Joining the world of “GTD” (Part 1)

One of my greatest challenges this year & since graduting from University has been managing myself & getting things done. On my end of semester review when my director asked me what areas I felt I needed to improve in, this was my response.

For some reason life after University seems so much more complicated. Though sometimes I think I had more to do at University, it was all pretty straight forward: go to class, do assignments; go to C4C, get tasks done that were delegated to me. One thing I learned about myself in Uni was I operate on an “out of sight, out of mind/in sight too much, ignore it” basis. It works pretty much just like it sounds. If I can’t see something, I will eventually forget it exists. That applies to items in the fridge (yuck!), clothes in my dresser, assignments on past pages of my agenda, etc. The second part (in sight too much, ignore it) means that if I see it too much, it will blend in with the surroundings and I will forget about it. What I’ve noticed today was interesting: I will “lose it” faster if I see it on my task list (or out on the counter) and choose to procrastinate. This has gotten me in lots of trouble with roommates and coworkers as I so frequently put things off.

When I was first introduced to “Getting Things Done” by my older brother, I was skeptical that it would be effective for me, but because I was desperate to get my life in order I tried it.I became a believer instantly. It was eerie how I felt psychologically compelled to do an item immediately after putting it in my “inbox” if it took less than 2 minutes to do. Suddenly, I was accomplishing things almost against my will. my flesh was saying “procrastinate” and my mind was saying “that’s a waste of time, you can watch TV with satisfaction in a few minutes.”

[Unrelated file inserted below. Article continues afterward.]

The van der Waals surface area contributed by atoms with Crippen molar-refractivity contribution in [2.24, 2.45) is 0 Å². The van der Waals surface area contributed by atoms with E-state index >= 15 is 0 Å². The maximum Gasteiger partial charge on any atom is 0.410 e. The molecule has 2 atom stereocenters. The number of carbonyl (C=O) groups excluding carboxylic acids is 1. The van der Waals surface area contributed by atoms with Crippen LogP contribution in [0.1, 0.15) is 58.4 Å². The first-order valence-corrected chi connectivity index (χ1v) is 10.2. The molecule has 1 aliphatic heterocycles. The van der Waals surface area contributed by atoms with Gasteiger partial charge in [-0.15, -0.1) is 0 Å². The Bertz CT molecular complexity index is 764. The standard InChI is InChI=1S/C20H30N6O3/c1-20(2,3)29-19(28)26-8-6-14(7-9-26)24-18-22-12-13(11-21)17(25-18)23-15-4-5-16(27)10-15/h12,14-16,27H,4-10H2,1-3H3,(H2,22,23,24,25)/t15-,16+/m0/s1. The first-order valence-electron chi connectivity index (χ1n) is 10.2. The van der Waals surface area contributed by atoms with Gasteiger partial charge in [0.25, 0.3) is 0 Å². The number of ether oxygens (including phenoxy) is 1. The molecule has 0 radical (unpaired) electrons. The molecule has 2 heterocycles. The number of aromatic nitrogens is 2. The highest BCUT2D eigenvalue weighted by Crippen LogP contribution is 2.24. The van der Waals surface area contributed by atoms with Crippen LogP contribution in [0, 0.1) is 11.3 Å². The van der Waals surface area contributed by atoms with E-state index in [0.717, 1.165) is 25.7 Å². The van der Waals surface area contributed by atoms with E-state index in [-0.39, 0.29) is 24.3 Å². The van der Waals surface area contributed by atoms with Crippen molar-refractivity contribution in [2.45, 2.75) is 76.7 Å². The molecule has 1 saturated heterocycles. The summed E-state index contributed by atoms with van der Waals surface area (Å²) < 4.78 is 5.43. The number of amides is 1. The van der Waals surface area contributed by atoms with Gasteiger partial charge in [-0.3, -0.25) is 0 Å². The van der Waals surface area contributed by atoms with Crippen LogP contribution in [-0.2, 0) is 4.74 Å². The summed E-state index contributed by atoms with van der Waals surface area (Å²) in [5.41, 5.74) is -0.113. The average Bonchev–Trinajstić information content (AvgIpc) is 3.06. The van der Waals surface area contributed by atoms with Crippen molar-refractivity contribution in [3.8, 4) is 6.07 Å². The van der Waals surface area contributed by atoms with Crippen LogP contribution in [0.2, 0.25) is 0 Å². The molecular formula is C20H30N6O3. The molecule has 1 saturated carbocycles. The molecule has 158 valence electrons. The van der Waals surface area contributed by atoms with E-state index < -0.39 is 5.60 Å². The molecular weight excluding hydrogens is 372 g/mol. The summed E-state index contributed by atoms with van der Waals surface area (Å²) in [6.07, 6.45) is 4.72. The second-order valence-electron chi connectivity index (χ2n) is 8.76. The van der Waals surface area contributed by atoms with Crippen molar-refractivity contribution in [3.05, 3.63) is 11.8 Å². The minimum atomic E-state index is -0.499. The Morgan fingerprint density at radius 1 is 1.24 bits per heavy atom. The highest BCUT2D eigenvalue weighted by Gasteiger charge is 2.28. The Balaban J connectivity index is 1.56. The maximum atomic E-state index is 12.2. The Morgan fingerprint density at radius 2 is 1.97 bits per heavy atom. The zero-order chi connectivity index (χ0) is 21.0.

So what changed? Two things:

  1. I didn’t have a good system in place to keep it up
  2. I allowed my other typical tendency of not following-through to overrule the inherent logic of GTD.

I imagine that #1 would have fixed #2 through positive reinforcement. All those good feelings of satisfaction after accomplishing so much in way less time. I gave up on the system sometime last year. I can’t remember exactly why. All I know is that I found myself time & time again wishing I hadn’t procrastinated and allowed myself to get into a bigger mess of un-replied-to emails, small tasks left unfinished and a really messy room.

I’m sick of all that. I need to get this in order. So I’m starting the process over again with my new life in the big city of Montreal, and I’ll show you how I’m going to do that and how you can too, if you’d like. Next post, that is.

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